Survivor: Her mother, Nancy Hill
It was December 2005, a week before my last batch of final exams in my final year of college, when I learned that my Mom had a lump on her breast. She noticed a big problem with her left breast and knew something wasn't right. She had not had a mammogram done in the past five years, so she had no idea what was going to be in store for her this time.
They found a tumor in the breast. She had her surgery the week of my finals. I came home the day she came home from the hospital and that's when I found out that it was cancerous. She didn't want to tell me because she did not want me upset during my finals. As always, she was thinking about me before herself, and that's what I love about her.
The recovery was a rough one. She only had a partial mastectomy done, but it looked painful. Everyday my Dad and I would change the bandages and empty the drains. We did this for a week. I knew I had to stay strong for her, so I changed the bandages by myself most of the time. It was rough for my Dad. Mom finally got the drains taken out and the stitches removed, and things looked pretty good.
The phone callAbout a week later, we got a call from the doctor...the cancer was still there. He had removed a large tumor, but parts were still inside of the breast. She could either have another partial or go ahead with a full mastectomy. After talking to her for a while and having our little crying session, she decided to go with the full mastectomy. We saw the oncologist and she suggested reconstructive surgery since my mom was so young (48). We saw the plastic surgeon and he had many hopeful things to tell us, but it wasn't what my mom wanted to hear. She didn’t want to be cut anymore than she absolutely had to be.
Mom had a full mastectomy of her left breast in January 2006. The recovery was a long and tedious one. She was in a bit of pain, but not nearly as much as the first time. She did develop an infection in the incision and had to be put on antibiotics for a while to get rid of the infection, but the doctor said that was fairly common for women who undergo that type of surgery. The doctor also had good news for us. He said that he was 99 percent sure he removed all the cancer. This was a good sign, but just to be sure, she still had to have chemotherapy.
She recently started her chemo treatments and she has one every three weeks. So she has two bad weeks where she is not feeling well and then one good week. She often feels nauseous, loses her appetite and just doesn't feel well overall. However, she has herself set up at home to work and despite how she may be feeling, she is up every morning, Monday - Friday, working on her computer. She is so strong that she won't let a little nausea stop her. I have so much admiration for her because I don't know how she does it. She is a miracle!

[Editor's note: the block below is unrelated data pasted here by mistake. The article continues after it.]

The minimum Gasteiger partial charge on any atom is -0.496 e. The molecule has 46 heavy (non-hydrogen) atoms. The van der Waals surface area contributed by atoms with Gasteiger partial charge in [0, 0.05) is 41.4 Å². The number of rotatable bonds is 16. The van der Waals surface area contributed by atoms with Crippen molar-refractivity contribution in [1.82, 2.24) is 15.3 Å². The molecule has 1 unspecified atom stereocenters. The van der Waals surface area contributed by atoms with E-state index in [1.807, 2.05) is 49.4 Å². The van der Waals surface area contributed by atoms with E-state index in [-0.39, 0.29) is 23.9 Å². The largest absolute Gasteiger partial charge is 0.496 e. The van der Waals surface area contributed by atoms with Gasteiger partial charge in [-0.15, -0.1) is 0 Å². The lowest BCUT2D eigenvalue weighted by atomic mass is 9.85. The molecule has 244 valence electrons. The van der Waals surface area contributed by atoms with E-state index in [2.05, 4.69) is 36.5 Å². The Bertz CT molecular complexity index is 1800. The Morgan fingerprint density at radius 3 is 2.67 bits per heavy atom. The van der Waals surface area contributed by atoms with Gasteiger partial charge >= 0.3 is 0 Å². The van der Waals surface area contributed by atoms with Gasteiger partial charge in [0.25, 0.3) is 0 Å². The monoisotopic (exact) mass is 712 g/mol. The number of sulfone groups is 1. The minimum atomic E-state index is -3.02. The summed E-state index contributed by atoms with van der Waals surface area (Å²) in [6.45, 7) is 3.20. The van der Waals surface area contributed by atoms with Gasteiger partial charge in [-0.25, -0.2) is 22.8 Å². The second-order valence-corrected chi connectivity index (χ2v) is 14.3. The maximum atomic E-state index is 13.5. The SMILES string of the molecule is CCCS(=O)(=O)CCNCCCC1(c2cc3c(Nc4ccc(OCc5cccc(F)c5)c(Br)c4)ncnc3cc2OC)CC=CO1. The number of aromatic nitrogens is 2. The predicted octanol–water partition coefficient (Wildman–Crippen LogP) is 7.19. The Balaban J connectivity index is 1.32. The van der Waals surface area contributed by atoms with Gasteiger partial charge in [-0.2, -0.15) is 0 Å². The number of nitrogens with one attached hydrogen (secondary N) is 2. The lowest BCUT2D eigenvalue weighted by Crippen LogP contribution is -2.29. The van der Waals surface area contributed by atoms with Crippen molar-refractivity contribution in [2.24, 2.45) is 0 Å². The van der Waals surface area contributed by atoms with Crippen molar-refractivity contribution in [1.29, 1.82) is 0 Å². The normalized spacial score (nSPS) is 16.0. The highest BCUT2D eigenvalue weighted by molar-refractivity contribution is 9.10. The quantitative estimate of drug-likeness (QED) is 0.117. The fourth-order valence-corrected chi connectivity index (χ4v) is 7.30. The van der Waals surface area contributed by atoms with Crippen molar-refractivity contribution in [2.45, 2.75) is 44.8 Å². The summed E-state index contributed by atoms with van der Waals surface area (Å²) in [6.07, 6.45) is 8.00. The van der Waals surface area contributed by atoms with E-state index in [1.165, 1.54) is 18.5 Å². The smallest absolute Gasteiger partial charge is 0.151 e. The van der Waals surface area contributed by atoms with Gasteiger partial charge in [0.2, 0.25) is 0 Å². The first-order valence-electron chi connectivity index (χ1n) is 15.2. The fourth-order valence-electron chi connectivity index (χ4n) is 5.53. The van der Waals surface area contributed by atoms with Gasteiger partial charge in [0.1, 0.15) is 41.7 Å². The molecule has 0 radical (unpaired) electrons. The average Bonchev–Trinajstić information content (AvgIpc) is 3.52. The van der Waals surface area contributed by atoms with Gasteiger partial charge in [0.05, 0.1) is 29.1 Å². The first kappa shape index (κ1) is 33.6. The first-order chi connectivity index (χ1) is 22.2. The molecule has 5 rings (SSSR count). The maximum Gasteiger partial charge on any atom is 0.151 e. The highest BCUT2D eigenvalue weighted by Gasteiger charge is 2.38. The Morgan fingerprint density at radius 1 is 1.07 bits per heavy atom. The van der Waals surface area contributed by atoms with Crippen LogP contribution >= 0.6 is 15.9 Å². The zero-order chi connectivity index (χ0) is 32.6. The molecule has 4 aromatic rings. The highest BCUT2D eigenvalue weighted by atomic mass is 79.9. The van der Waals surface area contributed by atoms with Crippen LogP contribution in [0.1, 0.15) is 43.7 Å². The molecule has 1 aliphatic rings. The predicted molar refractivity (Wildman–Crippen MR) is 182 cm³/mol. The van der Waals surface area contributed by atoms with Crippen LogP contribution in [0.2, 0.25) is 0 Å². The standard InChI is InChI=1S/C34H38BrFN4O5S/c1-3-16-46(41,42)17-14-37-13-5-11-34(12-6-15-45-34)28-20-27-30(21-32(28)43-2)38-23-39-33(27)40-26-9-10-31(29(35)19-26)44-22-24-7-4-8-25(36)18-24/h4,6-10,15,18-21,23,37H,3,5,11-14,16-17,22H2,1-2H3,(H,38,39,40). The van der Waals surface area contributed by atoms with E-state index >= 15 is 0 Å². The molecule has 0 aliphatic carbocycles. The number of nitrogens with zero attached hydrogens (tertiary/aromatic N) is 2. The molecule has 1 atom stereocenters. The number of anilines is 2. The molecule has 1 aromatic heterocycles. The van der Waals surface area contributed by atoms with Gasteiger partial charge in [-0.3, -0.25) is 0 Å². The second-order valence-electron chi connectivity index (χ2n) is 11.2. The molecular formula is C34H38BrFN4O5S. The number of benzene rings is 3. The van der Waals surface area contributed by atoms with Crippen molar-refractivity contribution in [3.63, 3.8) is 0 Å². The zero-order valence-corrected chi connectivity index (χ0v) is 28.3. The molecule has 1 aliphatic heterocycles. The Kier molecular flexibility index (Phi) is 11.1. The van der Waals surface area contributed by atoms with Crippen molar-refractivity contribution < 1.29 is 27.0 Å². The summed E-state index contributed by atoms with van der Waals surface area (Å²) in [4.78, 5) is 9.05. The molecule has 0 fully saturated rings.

She has a few more treatments left and her hair has started to fall out. This kind of got to her a few weeks ago and she wanted to give up. We would not let her do this because we know she is strong and can withstand anything. We just keep telling her that it will all be over before she knows it. We all know she is going to beat this disease because she has been blessed with a curable kind. Her friend went through the same thing about five years ago and she survived and is now living a happy life. This is what we are looking forward to with my mom.
A special mother-daughter bondMy mom is my best friend and I don't know what I would do without her. I just thank God everyday that she can be here with me, in my life. She may look different on the outside, but she is still a caring, strong, beautiful woman on the inside. They tell us not to judge a book by its cover and she is a perfect example of that. Despite what setbacks life may throw at her, she takes it with the upper hand and challenges it. She will not let this get the best of her. I feel she is a great role model for other women experiencing the same thing. This disease has opened her eyes and has made her realize that life is too short. She realizes that she needs to devote more time to herself and her family. It's amazing that such a horrible thing can bring out the best in you. I love my Mom and will always respect her for being the amazing woman she is.
This whole ordeal has taught me to live life to its fullest because you never know what may happen next. I am now more aware of breast cancer than I ever was before and have become a bigger advocate for the program. My Dad is also becoming a big supporter. You don't realize how important the breast cancer cause is until you or someone close to you is struck by it. Earlier this year, I went to New York and lit a candle for my mom in the St. Patrick's Cathedral. It was the first time I'd set foot in a church since Christmas, and it felt good. From that moment, I knew she was going to be okay. I called her right after I did that just to tell her that she was going to be fine and that I loved her. We remain hopeful and of course pray for all those who are battling breast cancer...victims, survivors, family members, friends...
We continue to be strong advocates for breast cancer awareness and don't forget to sport our "pink" wherever we go. I wear a bracelet everyday that I bought for my Mom and myself. Every time I look at it, I think of my Mom and how beautiful she is and of course, how proud I am to be her daughter.
Lise King and Lucy Letarte